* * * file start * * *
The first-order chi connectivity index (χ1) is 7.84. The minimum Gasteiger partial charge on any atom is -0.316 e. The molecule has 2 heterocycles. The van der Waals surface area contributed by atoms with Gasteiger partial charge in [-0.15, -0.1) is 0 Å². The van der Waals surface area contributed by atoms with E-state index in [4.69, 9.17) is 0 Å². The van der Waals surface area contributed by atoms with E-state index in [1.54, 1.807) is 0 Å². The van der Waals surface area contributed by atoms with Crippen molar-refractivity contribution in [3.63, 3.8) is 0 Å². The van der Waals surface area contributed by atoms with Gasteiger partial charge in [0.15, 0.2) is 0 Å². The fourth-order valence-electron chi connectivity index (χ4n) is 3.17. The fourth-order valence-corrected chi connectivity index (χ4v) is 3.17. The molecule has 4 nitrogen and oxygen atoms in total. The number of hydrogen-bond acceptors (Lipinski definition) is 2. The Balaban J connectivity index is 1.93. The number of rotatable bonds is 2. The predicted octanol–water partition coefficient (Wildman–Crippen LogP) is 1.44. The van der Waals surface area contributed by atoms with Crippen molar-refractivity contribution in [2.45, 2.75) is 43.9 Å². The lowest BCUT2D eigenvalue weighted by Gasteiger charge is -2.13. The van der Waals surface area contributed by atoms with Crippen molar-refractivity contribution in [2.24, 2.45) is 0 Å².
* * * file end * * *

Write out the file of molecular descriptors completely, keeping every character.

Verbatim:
The first-order chi connectivity index (χ1) is 7.84. The minimum Gasteiger partial charge on any atom is -0.316 e. The molecule has 2 heterocycles. The van der Waals surface area contributed by atoms with Gasteiger partial charge in [-0.15, -0.1) is 0 Å². The van der Waals surface area contributed by atoms with E-state index in [4.69, 9.17) is 0 Å². The van der Waals surface area contributed by atoms with E-state index in [1.54, 1.807) is 0 Å². The van der Waals surface area contributed by atoms with Crippen molar-refractivity contribution in [3.63, 3.8) is 0 Å². The van der Waals surface area contributed by atoms with Gasteiger partial charge in [0.15, 0.2) is 0 Å². The fourth-order valence-electron chi connectivity index (χ4n) is 3.17. The fourth-order valence-corrected chi connectivity index (χ4v) is 3.17. The molecule has 4 nitrogen and oxygen atoms in total. The number of hydrogen-bond acceptors (Lipinski definition) is 2. The Balaban J connectivity index is 1.93. The number of rotatable bonds is 2. The predicted octanol–water partition coefficient (Wildman–Crippen LogP) is 1.44. The van der Waals surface area contributed by atoms with Crippen molar-refractivity contribution in [2.45, 2.75) is 43.9 Å². The lowest BCUT2D eigenvalue weighted by Gasteiger charge is -2.13. The van der Waals surface area contributed by atoms with Crippen molar-refractivity contribution in [2.24, 2.45) is 0 Å².